Those are really tough and scary feelings to have. I'm so sorry that you have had to carry them for so long. I'm here to help. Here's some ideas I have (mention the hotline, text line, ER, therapist, whatever resources you have available). Which sounds best to you? How would you like to move forward with this?

"Why is this happening to me?"

Why do you have brown hair? Why do you have freckles? Why are your feet size 8 instead of size 5.5? Why does your sis wear glasses and you don't? Its just a part of how your body was made.

Does it suck? Yes. Is it difficult and inconvenient to deal with? OMG yes. It might be awkward at first, but as you become more familiar with your mental illness you will learn that this is just another part of you that needs to be loved and accepted. *See also "I'm a bad person" and "I'm going crazy" points.*

"I feel like this will last forever" and its cousin, "I don't want to deal with this anymore."

*This phrase most often comes when someone has been struggling for a long time without help or are newly diagnosed. Its just part of the process.*

It sounds like you've been feeling this way for a really long time. I can't even imagine how difficult that's been (or if you can because you have mental illness too, its okay to say so). I am so proud of you for being strong and brave while you dealt with those feelings. Seriously, you are a freakin' star! And I'm even more proud of you for reaching out and getting help. Once you talk to someone/start medication/get a few months into therapy those feelings will start to subside a little bit. You do not have to carry that load alone any longer. You have good support and help now. Soon you'll feel a bit lighter. Hang in there. You're almost there. You can do it!

"This is too much for me to handle."

You're right. This is too much for you to handle, because you're just one person, right? You're just one person.

Well, Just One Person, I'm really excited to tell you that this is not too big for you with your spouse, your family, your friends, your therapist, and your doctor to handle. You have an awesome support group. Between all of them, you all can handle the load together. They are your team and they are there to help you. You don't have to do it alone anymore.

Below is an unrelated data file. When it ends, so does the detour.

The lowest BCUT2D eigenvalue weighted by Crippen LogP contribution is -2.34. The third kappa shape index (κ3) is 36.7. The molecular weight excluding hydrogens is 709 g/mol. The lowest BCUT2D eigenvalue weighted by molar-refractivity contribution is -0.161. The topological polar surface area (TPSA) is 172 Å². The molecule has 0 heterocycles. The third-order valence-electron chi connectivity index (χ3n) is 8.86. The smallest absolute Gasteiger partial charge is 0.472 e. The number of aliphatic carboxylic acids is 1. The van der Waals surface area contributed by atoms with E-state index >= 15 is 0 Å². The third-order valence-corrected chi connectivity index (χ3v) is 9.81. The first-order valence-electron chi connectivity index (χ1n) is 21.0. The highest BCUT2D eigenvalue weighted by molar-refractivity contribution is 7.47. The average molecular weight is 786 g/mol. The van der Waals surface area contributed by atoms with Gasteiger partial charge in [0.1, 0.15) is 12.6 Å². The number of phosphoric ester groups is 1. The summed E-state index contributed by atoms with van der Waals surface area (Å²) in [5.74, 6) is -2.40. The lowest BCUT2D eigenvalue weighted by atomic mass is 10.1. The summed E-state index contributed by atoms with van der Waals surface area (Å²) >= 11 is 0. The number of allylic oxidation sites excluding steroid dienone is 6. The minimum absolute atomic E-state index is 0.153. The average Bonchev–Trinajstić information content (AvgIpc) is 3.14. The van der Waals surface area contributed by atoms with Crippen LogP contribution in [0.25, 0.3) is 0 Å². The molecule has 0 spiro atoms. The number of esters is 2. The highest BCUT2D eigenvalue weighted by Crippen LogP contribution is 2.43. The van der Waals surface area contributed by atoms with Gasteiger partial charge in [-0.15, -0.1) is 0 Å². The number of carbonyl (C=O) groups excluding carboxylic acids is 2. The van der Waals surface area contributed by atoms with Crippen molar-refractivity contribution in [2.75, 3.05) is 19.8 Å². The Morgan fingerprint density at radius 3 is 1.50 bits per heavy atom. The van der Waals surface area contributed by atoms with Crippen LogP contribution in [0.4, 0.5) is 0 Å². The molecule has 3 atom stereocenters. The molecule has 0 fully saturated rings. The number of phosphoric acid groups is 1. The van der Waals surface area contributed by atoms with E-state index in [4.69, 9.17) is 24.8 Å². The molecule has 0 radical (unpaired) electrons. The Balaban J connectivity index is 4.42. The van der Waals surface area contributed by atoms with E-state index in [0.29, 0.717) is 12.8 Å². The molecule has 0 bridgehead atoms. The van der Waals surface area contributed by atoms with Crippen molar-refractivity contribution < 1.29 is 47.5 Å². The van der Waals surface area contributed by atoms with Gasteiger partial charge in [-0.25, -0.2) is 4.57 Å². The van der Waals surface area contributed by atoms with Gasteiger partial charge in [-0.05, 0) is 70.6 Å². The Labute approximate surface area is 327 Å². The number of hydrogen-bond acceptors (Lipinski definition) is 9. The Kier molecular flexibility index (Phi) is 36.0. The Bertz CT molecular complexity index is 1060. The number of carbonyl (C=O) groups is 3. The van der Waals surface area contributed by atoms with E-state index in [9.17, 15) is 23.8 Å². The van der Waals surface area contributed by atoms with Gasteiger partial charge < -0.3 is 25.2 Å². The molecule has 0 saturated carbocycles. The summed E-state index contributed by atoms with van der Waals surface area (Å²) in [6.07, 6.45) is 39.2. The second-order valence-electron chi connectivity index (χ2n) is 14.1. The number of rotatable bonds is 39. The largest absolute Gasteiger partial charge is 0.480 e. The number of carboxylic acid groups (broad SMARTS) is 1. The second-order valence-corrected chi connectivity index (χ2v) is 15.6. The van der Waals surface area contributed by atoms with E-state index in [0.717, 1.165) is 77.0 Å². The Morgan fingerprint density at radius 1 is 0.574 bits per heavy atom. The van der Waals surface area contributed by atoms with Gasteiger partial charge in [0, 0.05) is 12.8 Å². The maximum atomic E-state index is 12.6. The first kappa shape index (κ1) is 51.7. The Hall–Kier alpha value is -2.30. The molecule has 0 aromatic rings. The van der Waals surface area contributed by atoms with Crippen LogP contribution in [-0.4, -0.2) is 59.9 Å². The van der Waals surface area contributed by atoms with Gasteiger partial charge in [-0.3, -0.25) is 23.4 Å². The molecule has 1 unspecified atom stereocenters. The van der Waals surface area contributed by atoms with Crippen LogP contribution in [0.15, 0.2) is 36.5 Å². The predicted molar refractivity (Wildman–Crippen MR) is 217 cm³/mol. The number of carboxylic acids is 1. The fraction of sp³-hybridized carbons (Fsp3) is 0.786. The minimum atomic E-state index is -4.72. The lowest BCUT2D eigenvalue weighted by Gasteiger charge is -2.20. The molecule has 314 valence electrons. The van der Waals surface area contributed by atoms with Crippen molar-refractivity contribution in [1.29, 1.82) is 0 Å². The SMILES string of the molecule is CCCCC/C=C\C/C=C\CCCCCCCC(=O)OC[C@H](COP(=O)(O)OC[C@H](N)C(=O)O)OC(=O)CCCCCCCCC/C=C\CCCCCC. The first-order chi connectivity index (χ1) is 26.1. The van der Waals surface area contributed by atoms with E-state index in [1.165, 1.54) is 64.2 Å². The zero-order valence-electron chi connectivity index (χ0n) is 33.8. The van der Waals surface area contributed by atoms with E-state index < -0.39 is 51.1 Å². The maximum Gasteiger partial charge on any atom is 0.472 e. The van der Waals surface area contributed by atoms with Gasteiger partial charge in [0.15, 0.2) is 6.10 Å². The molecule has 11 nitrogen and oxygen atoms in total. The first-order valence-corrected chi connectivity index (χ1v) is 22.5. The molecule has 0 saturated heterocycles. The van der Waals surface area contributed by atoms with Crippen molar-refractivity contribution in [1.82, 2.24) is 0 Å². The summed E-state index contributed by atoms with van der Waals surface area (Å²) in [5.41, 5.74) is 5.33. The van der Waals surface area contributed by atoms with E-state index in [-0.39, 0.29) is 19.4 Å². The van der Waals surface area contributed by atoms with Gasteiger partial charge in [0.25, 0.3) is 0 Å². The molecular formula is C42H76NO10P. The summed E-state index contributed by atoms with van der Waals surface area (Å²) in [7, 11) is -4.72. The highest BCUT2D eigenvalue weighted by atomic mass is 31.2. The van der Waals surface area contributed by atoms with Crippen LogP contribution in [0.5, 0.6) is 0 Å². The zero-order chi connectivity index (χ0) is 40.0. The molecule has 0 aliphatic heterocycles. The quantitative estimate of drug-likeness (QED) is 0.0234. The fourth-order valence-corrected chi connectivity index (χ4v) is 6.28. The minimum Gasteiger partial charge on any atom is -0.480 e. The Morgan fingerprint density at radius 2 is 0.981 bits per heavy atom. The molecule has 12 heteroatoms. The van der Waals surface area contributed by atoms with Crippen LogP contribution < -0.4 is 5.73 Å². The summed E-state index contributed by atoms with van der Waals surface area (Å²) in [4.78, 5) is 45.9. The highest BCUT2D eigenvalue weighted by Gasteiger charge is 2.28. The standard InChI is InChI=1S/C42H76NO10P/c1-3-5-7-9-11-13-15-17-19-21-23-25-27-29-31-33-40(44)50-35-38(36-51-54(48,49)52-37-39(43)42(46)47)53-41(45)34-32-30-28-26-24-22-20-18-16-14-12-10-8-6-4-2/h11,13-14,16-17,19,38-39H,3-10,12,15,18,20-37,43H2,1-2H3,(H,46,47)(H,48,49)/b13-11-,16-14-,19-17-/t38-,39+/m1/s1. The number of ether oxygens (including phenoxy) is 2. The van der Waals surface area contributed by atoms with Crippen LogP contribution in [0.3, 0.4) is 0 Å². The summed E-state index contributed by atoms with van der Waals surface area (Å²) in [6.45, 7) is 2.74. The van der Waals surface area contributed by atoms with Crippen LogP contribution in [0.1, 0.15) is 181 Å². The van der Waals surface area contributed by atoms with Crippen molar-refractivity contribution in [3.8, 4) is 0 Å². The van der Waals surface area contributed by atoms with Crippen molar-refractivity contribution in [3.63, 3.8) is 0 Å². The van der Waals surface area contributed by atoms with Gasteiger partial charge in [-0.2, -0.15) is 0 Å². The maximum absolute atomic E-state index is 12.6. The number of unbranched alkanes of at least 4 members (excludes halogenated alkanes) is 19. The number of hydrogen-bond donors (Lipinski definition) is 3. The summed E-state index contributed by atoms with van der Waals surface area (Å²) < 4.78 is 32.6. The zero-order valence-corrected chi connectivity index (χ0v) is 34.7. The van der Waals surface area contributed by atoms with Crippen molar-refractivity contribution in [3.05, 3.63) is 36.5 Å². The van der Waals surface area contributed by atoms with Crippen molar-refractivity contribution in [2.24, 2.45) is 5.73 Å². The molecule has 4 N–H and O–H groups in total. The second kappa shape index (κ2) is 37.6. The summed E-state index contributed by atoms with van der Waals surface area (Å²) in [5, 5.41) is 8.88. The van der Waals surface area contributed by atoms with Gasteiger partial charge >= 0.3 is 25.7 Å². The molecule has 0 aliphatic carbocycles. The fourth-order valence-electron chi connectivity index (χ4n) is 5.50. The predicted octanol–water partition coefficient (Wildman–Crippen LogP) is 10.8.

A note for friends and family of those with mental illness

If your loved one has confided in you, it has taken tremendous courage on their part to open up to you. They trust you and your relationship enough to risk sharing their thoughts and feelings of shame, worthlessness, hopelessness, and fear. Honor their bravery by receiving them with unconditional love. 

The words you speak in these moments are powerful. Do everything you can to make them compassionate. Be honest if you're not sure what to say or do. In some cases, the best thing I have done is ask the person what it is they want me to say or do. Sometimes I speak the words they give me. Sometimes I give a hug. Sometimes I help them find help. Its okay if you've never dealt with this before. They never have either. Its okay to figure it out together.

That being said, responsibility for their healing does not depend on you. You cannot go to appointments for them. You cannot do their homework for them. You can't take their pills for them. You can't be mindful for them. They must do these things themselves. You can support them in their journey but healing is 100% their job.

·  ·  ·

Friends, I hope this gives you some good ideas for helping someone who is relying on you for support and encouragement. The most important parts of being there for someone who is struggling is to be kind, understanding, and a good listener. Be honest and be yourself. My style is pretty humorous and sarcastic because that is how I deal with hard things; however, I am very careful to never make fun of someone struggling or make a joke at their expense. I am on their team and I see it as us against the problem. Your style may be different but no matter what it is, if its empathetic, supportive, and loving, it will always be the right thing to say.

Has someone shared encouraging words with you about mental illness? Have you shared any yourself? I'd love to hear them!


  1. Beautifully written Channing - *hugs* I would just add that family and friends can also help by assessing the impact this may have had on themselves and get support too as needed. Mental illness doesn't develop overnight, so by the time a diagnosis is made, there has already been dysfunction and possibly hurt, pain, and frustration by those that love. It's ok and appropriate to have boundaries and to be honest about your feelings and concerns. Sometimes it can be a fine line between unconditional love and enabling dysfunction. A safe harbor is pure love, patience, empathy, and mutual respect.

    1. Such great insight! I love what you said about honest self reflection and getting help as a support person. Boundaries are an important part of caring for self and others! I'm so grateful you commented to add this because its SO GOOD. Thank you!